Supporting American Homemakers
Margaret Thatcher once said, “Any woman who understands the problems of running a home will be nearer to understanding the problems of running a country.” She was right. American policymakers, however, who “run the country,” seem largely ignorant of the many problems of running a home—or the importance of supporting those who do so. For many years, conservative policymakers have paid lip service to families with a homemaker without doing much to support them. But few issues are as important to parents with young children, and addressing their concerns should be a top priority.
During the 1960s and 1970s, when American women left the home in large numbers to pursue paid work and greater educational opportunities, politicians rightly applauded the tearing down of legal and cultural barriers that had kept women on an unequal footing with men. But at the time, and ever since, few policymakers appreciated the key role played by homemakers in America’s social, economic, and political fabric. Homemakers raise children, care for the sick and elderly, and steward family economic and physical health. They also knit neighborhoods and communities together through volunteering, social events, and religious activities.
Today, even though many American families want to have a homemaker, they struggle to do so. Polling by American Compass shows that for parenting-age Americans, the preference when raising young children is to have one parent working and the other taking care of the kids. This preference is particularly strong among working- and middle-class Americans, and among married mothers. Only the highest-income, highest-educated households prefer to have two full-time working parents, with their children in full-time paid childcare. Yet, conservative policymakers have given little attention to this desire, more often prioritizing the culturally dominant preferences of the wealthy elite to put their children in paid childcare during family policy discussions.
Conservative policymakers should rethink their approach. This reconsideration should begin with an understanding of how homemakers are still needed in the 21st century. During the 1970s, liberal feminists such as Betty Friedan made the case that technology and economic advances rendered homemakers unnecessary. Friedan and her supporters believed modern food manufacturing, nursing homes, and the public school system would replace homemakers, leaving women free to join the paid workforce without consequences for children, the elderly, and families. This was profoundly incorrect, as evidenced by modern crises from the skyrocketing obesity and collapsing mental health of American children to the unavailability and unaffordability of high-quality eldercare.
American loneliness has also reached epidemic levels since homemakers left for paid work. In prior generations, homemakers were often responsible for organizing the community barbecues, coffee hours, raffles, church activities, and other social events that knit people together. The loss of these community ties is socially burdensome, resulting in mental health issues and “deaths of despair,” particularly for men. Indeed, the dual-income family model leaves little time for anything outside of work and immediate family care. As the Brookings Institution recently found, “The average middle-class married couple with children now works a combined 3,446 hours annually, an increase of more than 600 hours—or 2.5 additional months—since 1975. This average combines dual- and single-earner couples, but the trend is mostly driven by increases in the employment of, and hours worked by, women in dual-earner couples.”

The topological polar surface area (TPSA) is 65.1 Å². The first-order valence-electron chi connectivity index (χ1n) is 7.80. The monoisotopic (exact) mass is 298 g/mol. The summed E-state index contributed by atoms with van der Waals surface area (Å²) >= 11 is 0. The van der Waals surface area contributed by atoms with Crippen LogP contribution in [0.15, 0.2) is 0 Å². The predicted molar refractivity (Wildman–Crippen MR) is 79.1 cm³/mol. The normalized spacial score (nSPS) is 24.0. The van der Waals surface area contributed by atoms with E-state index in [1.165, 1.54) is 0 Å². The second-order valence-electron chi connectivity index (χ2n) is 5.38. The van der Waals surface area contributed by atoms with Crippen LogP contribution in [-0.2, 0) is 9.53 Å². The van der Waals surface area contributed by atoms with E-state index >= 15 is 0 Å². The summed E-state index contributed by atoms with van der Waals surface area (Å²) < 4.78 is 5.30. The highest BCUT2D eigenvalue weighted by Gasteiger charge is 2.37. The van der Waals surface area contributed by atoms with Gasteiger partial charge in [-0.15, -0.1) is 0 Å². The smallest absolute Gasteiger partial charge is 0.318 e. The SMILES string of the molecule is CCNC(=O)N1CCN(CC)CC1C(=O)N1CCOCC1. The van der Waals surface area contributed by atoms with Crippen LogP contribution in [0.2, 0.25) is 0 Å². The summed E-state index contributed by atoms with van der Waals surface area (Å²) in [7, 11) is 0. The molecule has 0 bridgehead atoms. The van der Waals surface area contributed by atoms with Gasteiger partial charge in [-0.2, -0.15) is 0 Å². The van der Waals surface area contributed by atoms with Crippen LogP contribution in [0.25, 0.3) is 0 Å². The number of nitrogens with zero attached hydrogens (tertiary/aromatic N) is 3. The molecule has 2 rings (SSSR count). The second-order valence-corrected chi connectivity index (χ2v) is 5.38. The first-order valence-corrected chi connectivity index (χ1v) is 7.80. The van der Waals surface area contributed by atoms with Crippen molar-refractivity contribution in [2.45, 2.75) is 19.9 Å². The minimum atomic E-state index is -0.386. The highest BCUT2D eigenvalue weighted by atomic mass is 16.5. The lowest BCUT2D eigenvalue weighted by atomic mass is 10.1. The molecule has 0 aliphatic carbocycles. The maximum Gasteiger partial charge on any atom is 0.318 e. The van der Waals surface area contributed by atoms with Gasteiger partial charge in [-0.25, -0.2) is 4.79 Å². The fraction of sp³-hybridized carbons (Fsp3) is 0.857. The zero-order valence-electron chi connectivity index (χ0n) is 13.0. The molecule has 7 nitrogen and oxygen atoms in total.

Finally, American homemakers are responsible for raising a significant percentage of the nation’s children—a national treasure of which we increasingly have too few. Since 2008, America’s fertility has been dropping, sowing the seeds of a future demographic crisis. As Pew reported in December 2022, this will have a significant impact on state budgets: “The future course of fertility represents a key source of fiscal uncertainty for states as smaller working-age populations may eventually threaten tax bases.” Similarly, the federal Medicare and Social Security trust funds depend on a base of younger workers paying into the system. Already on the verge of collapse, this problem will continue to escalate as America’s fertility continues to decline. In the 1970s, when the cultural winds started to blow in favor of both parents working full time outside the home, public intellectuals worried about population growth and too many babies. Now, in the 21st century, we should worry about too few children to support America’s graying population—and consider whether making it easier for mom or dad to stay home while the other parent works would make it easier for American families to have the children they desire, but feel they cannot practically have.
Supporting homemakers is not only vital to the nation’s future, but also a conservative priority with broad political support. American Compass recently found that 62% of Republicans said it was a “big problem” that families face economic pressure to have two working parents; 60% of Democrats agreed.
Conservative policymakers should prioritize supporting the women and men who devote themselves to the work of the home. And stop calling them “stay-at-home parents”: they are not being left out or left behind. There’s a saying: “As goes the family, so goes the nation.” America’s homemakers shape their homes, and thus shape the country’s future. They deserve robust support.